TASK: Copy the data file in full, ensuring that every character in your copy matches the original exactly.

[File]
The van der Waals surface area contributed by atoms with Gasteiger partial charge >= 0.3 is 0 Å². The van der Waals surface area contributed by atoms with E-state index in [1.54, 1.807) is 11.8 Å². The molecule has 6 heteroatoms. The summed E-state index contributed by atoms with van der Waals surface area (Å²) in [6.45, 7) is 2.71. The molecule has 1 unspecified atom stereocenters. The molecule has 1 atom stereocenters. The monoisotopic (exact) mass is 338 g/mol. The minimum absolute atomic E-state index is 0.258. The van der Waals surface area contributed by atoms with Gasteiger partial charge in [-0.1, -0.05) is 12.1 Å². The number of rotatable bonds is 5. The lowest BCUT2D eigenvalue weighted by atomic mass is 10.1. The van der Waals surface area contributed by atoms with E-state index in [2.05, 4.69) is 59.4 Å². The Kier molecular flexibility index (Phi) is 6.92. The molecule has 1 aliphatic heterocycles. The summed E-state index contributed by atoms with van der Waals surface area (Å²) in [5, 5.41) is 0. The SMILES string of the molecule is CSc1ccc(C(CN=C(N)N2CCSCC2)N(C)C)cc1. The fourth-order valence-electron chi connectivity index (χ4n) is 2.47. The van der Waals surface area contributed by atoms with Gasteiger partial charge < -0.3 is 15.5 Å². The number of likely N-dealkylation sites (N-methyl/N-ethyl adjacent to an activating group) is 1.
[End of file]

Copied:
The van der Waals surface area contributed by atoms with Gasteiger partial charge >= 0.3 is 0 Å². The van der Waals surface area contributed by atoms with E-state index in [1.54, 1.807) is 11.8 Å². The molecule has 6 heteroatoms. The summed E-state index contributed by atoms with van der Waals surface area (Å²) in [6.45, 7) is 2.71. The molecule has 1 unspecified atom stereocenters. The molecule has 1 atom stereocenters. The monoisotopic (exact) mass is 338 g/mol. The minimum absolute atomic E-state index is 0.258. The van der Waals surface area contributed by atoms with Gasteiger partial charge in [-0.1, -0.05) is 12.1 Å². The number of rotatable bonds is 5. The lowest BCUT2D eigenvalue weighted by atomic mass is 10.1. The van der Waals surface area contributed by atoms with E-state index in [2.05, 4.69) is 59.4 Å². The Kier molecular flexibility index (Phi) is 6.92. The molecule has 1 aliphatic heterocycles. The summed E-state index contributed by atoms with van der Waals surface area (Å²) in [5, 5.41) is 0. The SMILES string of the molecule is CSc1ccc(C(CN=C(N)N2CCSCC2)N(C)C)cc1. The fourth-order valence-electron chi connectivity index (χ4n) is 2.47. The van der Waals surface area contributed by atoms with Gasteiger partial charge < -0.3 is 15.5 Å². The number of likely N-dealkylation sites (N-methyl/N-ethyl adjacent to an activating group) is 1.